Police in Manchester now officially class attacks on punks, emos and goths as hate crimes, ranking them alongside attacks based on race or religion. But should there be a distinction when a person has a choice about how they look?
Were all shocked when we hear news that fellow rock fans have been attacked because of their appearance.
But should these kind of crimes be classed alongside racist and religious attacks?
That's the debate in the UK after police in the city of Manchester officially classing attacks on punks, emos and goths as hate crimes, putting them on par with attacks based on race, religion, disability, sexual orientation or gender, according to NME.
They are the first police force in the UK to specifically protect those in alternative sub-cultures from abuse.
The move is the result of a campaign by the Sophie Lancaster Foundation, which was set up after she was tragically murdered in a Manchester park for being a goth.
"People who wish to express their alternative sub-culture identity freely should not have to erase hate crime," said Manchester Police's Assistant Chief Constable Gary Sherwan. "Sophie's tragic death brought forward a need to recognise that there are many other victims of hate crime that should be protected by law."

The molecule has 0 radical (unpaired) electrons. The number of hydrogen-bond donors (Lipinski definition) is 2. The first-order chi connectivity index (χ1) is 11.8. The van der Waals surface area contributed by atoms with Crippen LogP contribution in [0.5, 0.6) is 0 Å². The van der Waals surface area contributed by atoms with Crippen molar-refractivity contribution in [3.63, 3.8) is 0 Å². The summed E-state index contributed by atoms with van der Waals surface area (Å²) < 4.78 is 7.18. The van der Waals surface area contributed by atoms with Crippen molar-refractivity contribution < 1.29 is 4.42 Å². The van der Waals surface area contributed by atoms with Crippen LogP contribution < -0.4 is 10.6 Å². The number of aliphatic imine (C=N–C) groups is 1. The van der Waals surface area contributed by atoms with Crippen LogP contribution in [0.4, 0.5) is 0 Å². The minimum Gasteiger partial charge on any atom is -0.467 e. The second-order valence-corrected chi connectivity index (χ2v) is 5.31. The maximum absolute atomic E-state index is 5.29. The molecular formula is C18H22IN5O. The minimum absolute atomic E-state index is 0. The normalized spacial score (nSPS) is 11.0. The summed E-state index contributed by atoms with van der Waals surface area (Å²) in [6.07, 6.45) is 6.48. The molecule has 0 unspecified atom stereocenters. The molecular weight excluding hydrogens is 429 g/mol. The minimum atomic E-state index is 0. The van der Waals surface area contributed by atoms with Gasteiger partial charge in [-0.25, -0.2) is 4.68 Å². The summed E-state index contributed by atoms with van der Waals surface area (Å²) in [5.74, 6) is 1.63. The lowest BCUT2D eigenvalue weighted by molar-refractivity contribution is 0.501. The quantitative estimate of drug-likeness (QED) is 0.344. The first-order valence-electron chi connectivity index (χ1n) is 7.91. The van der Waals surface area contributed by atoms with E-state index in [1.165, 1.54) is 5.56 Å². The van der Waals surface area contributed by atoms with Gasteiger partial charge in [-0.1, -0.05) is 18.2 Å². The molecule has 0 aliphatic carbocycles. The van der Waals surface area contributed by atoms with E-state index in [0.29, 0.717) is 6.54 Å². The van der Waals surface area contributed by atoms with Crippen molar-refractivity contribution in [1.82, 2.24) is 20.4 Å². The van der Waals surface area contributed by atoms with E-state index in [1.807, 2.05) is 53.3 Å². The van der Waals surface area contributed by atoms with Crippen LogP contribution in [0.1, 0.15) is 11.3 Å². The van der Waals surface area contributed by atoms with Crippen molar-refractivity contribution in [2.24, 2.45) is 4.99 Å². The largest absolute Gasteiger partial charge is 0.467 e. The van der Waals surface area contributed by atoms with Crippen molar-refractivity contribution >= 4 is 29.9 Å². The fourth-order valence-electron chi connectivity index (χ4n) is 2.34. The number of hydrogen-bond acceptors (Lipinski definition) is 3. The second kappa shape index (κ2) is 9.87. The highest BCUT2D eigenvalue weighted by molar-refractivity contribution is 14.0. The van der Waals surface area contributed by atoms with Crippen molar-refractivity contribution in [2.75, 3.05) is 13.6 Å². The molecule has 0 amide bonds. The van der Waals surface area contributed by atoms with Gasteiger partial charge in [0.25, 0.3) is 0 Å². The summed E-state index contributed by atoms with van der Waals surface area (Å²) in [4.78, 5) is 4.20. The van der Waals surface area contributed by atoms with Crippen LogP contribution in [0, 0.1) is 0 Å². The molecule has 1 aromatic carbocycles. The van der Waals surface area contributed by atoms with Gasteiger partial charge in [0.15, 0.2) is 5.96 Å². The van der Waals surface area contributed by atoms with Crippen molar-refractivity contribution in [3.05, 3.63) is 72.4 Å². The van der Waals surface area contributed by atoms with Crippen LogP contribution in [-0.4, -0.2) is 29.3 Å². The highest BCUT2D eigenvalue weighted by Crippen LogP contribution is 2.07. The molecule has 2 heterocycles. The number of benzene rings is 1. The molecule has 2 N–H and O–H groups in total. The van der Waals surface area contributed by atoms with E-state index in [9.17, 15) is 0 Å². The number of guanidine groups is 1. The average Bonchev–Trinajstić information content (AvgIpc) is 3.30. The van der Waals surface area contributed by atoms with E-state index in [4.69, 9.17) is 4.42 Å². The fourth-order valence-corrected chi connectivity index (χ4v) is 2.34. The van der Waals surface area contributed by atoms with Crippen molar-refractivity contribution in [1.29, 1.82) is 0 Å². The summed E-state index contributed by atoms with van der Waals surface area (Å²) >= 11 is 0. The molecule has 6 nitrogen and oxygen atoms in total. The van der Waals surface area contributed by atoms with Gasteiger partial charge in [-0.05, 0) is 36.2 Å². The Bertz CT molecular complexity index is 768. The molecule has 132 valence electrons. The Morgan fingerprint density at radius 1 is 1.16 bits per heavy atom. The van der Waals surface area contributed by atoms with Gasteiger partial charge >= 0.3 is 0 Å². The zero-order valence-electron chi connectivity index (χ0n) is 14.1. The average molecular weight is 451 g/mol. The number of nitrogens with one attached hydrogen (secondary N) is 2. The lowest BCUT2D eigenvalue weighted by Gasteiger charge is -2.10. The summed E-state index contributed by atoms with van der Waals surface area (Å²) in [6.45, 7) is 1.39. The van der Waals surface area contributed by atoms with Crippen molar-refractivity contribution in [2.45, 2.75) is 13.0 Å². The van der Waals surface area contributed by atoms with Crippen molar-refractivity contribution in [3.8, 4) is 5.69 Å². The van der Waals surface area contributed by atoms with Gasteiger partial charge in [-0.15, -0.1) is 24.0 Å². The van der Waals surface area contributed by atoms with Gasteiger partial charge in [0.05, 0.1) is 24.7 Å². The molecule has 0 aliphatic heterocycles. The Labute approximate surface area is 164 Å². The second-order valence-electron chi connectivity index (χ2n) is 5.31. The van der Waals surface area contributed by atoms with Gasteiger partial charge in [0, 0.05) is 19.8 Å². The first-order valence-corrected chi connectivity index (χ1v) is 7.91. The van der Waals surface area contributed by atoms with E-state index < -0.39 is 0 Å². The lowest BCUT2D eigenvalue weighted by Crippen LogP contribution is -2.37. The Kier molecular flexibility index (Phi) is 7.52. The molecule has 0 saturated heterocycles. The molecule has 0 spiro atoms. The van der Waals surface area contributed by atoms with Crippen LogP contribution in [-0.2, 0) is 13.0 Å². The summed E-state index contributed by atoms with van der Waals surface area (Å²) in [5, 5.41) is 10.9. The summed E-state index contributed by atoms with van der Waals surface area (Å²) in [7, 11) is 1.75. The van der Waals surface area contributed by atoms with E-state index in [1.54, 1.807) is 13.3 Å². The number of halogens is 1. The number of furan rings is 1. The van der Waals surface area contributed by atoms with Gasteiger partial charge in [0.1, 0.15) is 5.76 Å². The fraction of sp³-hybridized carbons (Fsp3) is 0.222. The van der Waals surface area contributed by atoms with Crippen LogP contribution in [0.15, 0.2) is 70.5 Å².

If all violent crime is wrong, you might be wondering why there is a debate around the issue.
According to commentators that we've heard on UK news channels, some people think that including statements of dress sense alongside things that people can't change - like the colour of their skin or their gender - then it dilutes the severity of hate crimes against people who can't choose otherwise.
But of course, we know that rock fans don't just choose to dress in certain ways. It's part of their personal identity, and they can't stop loving music if they tried. So why should they be persecuted for that?
You may remember our previous reports on emos being attacked and killed in Iraq, or the Indian teenage girls whose rock band disbanded after a hate campaign.
To us at UG, it's unacceptable and we think Manchester Police have taken a really positive step forward in protecting rock fans. Still, we think this is a really interesting issue and one that deserves a debate.
Do you think more cities and countries should take steps to protect people in sub-cultures? Or do you think there are good reasons not to single out individual groups, and instead focus on protecting people from all backgrounds?
Share your views in the comments and we may pick out the best contributions in a future post.